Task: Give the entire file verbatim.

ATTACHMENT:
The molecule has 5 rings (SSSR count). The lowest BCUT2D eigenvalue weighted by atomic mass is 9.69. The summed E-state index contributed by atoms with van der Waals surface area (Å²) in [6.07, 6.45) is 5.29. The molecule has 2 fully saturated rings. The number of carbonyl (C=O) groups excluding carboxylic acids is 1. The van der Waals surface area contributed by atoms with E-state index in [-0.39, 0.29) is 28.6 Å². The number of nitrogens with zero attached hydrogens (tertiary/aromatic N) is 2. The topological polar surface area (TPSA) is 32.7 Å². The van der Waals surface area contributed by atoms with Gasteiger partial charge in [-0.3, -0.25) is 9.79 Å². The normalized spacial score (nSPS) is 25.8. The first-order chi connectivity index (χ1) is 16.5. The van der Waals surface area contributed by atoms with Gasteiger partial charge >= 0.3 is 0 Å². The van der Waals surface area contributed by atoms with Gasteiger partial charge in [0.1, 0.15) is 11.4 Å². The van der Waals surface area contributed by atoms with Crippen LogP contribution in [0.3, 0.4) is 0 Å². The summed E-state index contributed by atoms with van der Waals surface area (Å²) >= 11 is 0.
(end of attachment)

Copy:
The molecule has 5 rings (SSSR count). The lowest BCUT2D eigenvalue weighted by atomic mass is 9.69. The summed E-state index contributed by atoms with van der Waals surface area (Å²) in [6.07, 6.45) is 5.29. The molecule has 2 fully saturated rings. The number of carbonyl (C=O) groups excluding carboxylic acids is 1. The van der Waals surface area contributed by atoms with E-state index in [-0.39, 0.29) is 28.6 Å². The number of nitrogens with zero attached hydrogens (tertiary/aromatic N) is 2. The topological polar surface area (TPSA) is 32.7 Å². The van der Waals surface area contributed by atoms with Gasteiger partial charge in [-0.3, -0.25) is 9.79 Å². The normalized spacial score (nSPS) is 25.8. The first-order chi connectivity index (χ1) is 16.5. The van der Waals surface area contributed by atoms with Gasteiger partial charge >= 0.3 is 0 Å². The van der Waals surface area contributed by atoms with Gasteiger partial charge in [0.1, 0.15) is 11.4 Å². The van der Waals surface area contributed by atoms with Crippen LogP contribution in [0.3, 0.4) is 0 Å². The summed E-state index contributed by atoms with van der Waals surface area (Å²) >= 11 is 0.